Top critical review
A good start spoiled by author's obsession with religion
on 31 July 2015
I'm going to review the entire series, since there is a big change in emphasis which ruined it for me completely. I have to say that most of book one was good, which made me buy book two, and then I felt like I had to finish the series... but if I'd know where it was going to end I wouldn't have started in the first place.
The big problem with these books is that in the end they morph from a typical fantasy story to a story of religious conversion. In the first book, the main character does his best to solve his own problems in difficult circumstances, but then the next two books contain endless drivel from all the other good characters about how all he needs to do is surrender to the will of Arman (a rebranded quasi-Christian deity). And what's even worse is that this actually works! I get the feeling that the second and third books could have been cut completely if the main character had just gone straight to the bad guys and prayed hard enough at the end of book one. Most of the actual physical action is pointless when you actually think about it. The only thing we would have missed is (one of) the woman he loves running off because he wasn't pious enough for her.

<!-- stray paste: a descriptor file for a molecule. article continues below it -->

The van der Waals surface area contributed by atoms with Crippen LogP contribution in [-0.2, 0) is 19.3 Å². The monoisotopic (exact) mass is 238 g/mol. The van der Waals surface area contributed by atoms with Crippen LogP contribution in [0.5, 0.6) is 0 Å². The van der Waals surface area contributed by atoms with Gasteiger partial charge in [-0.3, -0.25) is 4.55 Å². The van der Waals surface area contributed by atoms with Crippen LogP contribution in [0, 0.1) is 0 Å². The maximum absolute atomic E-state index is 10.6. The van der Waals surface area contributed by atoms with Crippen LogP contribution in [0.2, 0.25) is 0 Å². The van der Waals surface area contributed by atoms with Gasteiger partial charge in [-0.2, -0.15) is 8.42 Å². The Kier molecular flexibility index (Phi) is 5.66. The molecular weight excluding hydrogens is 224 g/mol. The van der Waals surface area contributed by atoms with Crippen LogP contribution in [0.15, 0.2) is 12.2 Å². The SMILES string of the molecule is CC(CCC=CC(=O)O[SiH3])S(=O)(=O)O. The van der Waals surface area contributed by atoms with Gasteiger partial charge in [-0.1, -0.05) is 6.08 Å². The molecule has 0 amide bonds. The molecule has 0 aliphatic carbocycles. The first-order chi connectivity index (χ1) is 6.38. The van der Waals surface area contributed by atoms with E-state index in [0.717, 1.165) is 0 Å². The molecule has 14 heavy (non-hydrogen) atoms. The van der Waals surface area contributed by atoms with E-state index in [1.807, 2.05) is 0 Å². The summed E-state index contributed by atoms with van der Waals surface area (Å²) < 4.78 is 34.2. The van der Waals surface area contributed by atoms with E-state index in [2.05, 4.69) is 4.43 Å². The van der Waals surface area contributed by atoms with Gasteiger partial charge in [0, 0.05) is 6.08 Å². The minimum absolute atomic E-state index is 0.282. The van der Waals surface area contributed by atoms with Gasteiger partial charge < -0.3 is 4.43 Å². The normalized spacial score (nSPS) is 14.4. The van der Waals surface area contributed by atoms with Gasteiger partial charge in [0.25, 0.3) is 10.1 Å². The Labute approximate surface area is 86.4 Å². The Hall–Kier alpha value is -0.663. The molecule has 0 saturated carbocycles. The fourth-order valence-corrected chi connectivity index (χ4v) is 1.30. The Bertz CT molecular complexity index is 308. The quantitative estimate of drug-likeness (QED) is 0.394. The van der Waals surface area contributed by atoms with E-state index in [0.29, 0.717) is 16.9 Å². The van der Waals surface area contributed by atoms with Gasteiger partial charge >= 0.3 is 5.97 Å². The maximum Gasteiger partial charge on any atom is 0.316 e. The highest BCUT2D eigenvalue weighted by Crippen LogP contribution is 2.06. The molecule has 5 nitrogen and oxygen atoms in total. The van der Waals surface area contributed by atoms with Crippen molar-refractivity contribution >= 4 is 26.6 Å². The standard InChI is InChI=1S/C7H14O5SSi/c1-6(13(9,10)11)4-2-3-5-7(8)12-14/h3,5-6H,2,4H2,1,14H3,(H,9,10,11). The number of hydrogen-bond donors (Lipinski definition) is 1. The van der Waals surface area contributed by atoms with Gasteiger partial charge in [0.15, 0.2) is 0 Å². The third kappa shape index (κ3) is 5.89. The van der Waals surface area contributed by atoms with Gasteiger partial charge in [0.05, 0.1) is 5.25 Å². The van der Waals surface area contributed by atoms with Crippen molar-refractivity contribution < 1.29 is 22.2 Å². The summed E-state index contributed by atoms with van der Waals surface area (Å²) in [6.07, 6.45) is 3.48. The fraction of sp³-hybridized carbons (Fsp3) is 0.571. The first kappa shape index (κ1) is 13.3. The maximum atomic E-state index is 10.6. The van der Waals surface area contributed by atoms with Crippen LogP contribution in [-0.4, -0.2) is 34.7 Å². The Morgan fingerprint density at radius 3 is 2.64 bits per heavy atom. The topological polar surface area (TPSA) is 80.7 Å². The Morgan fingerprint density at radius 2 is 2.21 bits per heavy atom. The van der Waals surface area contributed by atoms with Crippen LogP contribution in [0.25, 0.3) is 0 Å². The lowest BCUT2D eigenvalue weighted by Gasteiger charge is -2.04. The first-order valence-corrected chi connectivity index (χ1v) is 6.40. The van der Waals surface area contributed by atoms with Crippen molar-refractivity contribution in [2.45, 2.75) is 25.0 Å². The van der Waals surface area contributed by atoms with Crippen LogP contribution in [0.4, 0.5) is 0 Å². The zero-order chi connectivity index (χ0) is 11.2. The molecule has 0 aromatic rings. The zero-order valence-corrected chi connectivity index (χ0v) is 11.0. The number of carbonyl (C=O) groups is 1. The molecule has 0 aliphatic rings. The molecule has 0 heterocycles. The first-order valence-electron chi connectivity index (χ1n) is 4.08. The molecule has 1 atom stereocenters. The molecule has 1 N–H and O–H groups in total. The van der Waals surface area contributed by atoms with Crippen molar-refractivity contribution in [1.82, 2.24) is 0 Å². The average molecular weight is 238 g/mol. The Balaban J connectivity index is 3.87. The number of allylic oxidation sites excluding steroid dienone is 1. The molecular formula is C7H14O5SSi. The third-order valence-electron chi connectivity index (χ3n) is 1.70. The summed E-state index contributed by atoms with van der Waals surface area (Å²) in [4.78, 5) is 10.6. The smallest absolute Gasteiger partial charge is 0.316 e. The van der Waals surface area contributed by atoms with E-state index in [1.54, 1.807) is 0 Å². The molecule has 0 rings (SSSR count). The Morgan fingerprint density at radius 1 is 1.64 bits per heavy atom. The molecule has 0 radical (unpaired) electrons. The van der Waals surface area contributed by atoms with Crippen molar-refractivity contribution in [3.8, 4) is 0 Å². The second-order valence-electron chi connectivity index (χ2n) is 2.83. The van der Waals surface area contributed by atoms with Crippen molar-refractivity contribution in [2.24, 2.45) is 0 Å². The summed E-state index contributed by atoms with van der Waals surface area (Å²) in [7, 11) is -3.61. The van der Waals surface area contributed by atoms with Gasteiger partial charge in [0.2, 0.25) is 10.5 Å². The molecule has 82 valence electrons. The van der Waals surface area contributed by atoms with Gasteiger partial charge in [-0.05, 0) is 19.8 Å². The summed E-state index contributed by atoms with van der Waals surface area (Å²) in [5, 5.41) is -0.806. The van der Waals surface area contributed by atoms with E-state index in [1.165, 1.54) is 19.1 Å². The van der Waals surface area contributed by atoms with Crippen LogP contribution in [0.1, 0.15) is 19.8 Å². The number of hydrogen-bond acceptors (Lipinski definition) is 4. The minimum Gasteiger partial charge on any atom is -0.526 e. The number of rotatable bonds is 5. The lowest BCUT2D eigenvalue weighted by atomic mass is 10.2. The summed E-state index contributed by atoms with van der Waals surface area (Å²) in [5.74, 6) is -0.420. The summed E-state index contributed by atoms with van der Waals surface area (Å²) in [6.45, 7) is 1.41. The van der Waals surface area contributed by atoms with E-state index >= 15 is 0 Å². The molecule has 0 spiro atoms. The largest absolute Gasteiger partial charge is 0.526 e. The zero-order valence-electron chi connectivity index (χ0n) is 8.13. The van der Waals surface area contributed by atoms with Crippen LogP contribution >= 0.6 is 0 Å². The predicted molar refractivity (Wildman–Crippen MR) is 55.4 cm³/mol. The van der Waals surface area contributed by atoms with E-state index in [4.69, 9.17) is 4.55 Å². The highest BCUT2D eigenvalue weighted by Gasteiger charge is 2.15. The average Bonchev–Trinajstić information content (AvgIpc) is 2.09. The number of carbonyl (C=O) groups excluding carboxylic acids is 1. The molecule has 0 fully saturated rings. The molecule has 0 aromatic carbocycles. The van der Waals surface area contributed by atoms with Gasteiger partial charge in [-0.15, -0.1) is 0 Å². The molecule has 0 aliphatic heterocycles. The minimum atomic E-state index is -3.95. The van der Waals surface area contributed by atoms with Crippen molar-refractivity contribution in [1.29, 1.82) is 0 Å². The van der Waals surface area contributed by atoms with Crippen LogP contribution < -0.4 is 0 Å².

The annoying thing is that this completely robs the main characters of agency. Their choices are apparently to either convince their capricious god that they love him so he gets off his backside and does something, or to lose. Their only role in life is to be either sycophants or casualities in a religious war.
And that's even leaving aside the fact that some of the enemies would seem to have legitimate grievances. The god Arman, who we hear about at great length, appears to endorse a deeply unfair social system which is basically a theocracy ruled by a priest king. When his chosen king is killed, that same god then proceeds to blanket half the land in permanent darkness, no doubt causing many innocent deaths from war and famine in the process. The poor people subjected to this treatment only get relief by surrending to this cruel and evil god and putting his new priest king back on the throne, instead of a slightly more representative council of rulers.
I would have been much happier with this book if it had ended with Arman being killed as well so that people were actually free to build a better world.